Why Washington and Silicon Valley must work together to truly understand the world.
- By Kalev LeetaruKalev H. Leetaru is a senior fellow at the George Washington University Center for Cyber and Homeland Security and a council member of the World Economic Forum Global Agenda Council on the Future of Government. He created the GDELT Project and focuses on big data and global society.
One of the most striking revelations of the Edward Snowden disclosures has been the single-minded focus of the U.S. intelligence community on collection: on hoovering up all global communications, but with the concept of analysis — of what to actually do with all those communications — relegated to an afterthought.
Gleeful bragging and schoolboy taunts of hacking coups permeate the disclosed documents, but discussion of how the captured data can actually be used is far more mundane and subdued. The thrill clearly lies in the chase of new data, rather than in the actual analysis of the material obtained. In fact, an image emerges of a community struggling merely to read its highest-priority intercepts, let alone assess their contents.
An exchange among analysts monitoring the Lashkar-e-Taiba terrorist group notes, "Most of [the intercepted communications traffic] is in Arabic or Farsi, so I can’t make much of it." In an era when web browsers instantly translate over 80 languages, it seems absurd that the analysts tracking one of the largest terrorist organizations in South Asia can’t even read the language. The prioritization of collection has led us to a point where the United States can acquire a terrorist group’s internal communications at will, but this becomes for naught when the analysts don’t know what those communications say.
While the National Security Agency’s surveillance techniques may awe in their technological sophistication, they are in reality nothing more than a modernization of age-old collection tradecraft for the computer era. Hacking into computers and downloading files is arguably no different from breaking into an office and photocopying papers. Maintaining lists of software vulnerabilities is no different from curating bypasses for alarm systems and safes. And intercepting computers in transit to install keystroke tracers is little different from hijacking furniture shipments to install listening devices.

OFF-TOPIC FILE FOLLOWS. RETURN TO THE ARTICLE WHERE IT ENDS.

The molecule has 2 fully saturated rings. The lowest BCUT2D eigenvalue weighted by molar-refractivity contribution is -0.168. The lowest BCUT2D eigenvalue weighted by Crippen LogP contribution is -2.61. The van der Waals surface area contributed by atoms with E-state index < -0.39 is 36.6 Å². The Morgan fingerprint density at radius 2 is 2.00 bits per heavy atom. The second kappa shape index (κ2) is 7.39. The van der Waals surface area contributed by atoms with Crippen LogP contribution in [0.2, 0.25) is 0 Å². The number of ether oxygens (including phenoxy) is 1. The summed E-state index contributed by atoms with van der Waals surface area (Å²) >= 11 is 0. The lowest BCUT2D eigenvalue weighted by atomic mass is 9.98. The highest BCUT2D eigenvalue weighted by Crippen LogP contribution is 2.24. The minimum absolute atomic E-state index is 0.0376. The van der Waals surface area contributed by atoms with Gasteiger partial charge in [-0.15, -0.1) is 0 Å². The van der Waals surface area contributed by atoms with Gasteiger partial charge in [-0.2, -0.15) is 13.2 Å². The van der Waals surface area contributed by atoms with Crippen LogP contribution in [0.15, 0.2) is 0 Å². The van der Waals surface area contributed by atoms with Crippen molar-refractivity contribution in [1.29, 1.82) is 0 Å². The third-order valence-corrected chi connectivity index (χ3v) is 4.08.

Even the most controversial of the National Security Agency (NSA) programs, the bulk collection of phone metadata, traces its roots back nearly 70 years to an earlier NSA effort, Project SHAMROCK, which monitored all international telegraphs crossing the borders of the United States (which in turn was based on the post-World War I "Black Chamber"). Lasting nearly 30 years, SHAMROCK collected over 150,000 telegrams per month at its peak, and public discovery of the operation led to the creation of the FISA court system that is now central to the modern surveillance apparatus. Even the frenzied hyperbole was the same, with Sen. Frank Church, chairman of the Senate Committee to Study Governmental Operations With Respect to Intelligence Activities, condemning the program as "probably the largest government interception program affecting Americans ever undertaken."